I have had meetings with both the Chair and Chief Executive to question them on the service. I have compared what has been reported, with what they have told me previously, and I am trying in great detail to understand the reasons behind the findings of the Independent Review.

The experience of women and families 

I was able to sit in a recent meeting between the Health Minister and many of the people who spoke out during the review. The conversations will remain private but I thank those people concerned for speaking so openly about their experiences. It was very difficult to hear those personal stories, but they have reinforced my determination to help see that things are put right.

Scrutiny in the Assembly

As a member of the Assembly’s Health, Social Services and Sport Committee I also had a formal opportunity on 23rd May to scrutinise members of the health board in the Assembly. You can follow that session by clicking this link

In the time available my themes/questions focused on:

– Governance, and lines of accountability.

– the issue of what the report calls “False assurance”.

– the “culture” of the organisation,

– How did the failings continue unchecked?.

In broad terms what have I learnt up to this point?

Any thoughts that I share at this point are only emerging ideas, but it helps me to reflect, and to learn about the situation.

The first two of the themes/questions listed above are linked. A weakness in governance structures clearly relates to information not being adequately shared. As best possible we need to more clearly understand who reported what, to who and when? Then we need to know what action was taken, by who and when?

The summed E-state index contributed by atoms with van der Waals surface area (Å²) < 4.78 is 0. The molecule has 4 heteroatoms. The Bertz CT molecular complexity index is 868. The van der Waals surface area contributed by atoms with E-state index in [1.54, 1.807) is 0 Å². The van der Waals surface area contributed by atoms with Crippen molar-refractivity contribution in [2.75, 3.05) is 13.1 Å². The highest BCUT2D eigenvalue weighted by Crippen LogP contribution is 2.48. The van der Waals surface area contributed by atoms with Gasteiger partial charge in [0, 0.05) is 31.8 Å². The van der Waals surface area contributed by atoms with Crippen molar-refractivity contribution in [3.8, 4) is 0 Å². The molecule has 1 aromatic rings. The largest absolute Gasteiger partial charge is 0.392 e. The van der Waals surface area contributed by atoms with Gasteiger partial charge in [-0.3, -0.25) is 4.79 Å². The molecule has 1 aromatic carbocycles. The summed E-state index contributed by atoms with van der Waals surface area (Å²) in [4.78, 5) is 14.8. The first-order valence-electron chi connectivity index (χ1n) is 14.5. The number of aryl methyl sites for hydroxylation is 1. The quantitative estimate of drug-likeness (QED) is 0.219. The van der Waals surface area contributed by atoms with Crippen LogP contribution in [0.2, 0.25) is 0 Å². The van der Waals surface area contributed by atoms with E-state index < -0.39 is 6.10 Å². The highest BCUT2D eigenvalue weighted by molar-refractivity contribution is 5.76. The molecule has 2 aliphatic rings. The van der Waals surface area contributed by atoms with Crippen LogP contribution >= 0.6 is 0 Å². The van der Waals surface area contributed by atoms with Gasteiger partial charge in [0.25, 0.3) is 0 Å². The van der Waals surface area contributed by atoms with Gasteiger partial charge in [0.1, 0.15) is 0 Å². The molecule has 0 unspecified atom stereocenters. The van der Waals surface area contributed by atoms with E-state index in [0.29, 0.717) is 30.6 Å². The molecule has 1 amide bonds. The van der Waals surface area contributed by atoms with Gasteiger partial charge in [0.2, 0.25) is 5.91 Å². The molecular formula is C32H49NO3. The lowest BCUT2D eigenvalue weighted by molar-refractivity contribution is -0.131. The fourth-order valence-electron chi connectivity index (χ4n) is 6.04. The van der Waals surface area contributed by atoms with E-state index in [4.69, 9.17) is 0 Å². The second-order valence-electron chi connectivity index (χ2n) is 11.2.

The Chair, along with the help of Independent advisers, is now changing the reporting system so the Board better understand the many aspects of the services they deliver. There is a big focus on building an improved understanding of the patient experience into these changes.

However my initial view is that there was more knowledge about these ‘problems’ than senior executive leaders within the health board have previously admitted. But there is still far more I need to learn about the giving of “false assurance” around these maternity service. This, in turn, will tell us more about the implications for the women using this service, and to those organisations and elected representatives in the Cwm Taf area.

I want to understand why insufficient action was taken after reported meetings between users and health board executives, and/or between staff and those same leaders. The emerging response appears to be that problems were known about, some action taken to correct problems, but the problems would return after a period of time. I want to learn more about those previous actions.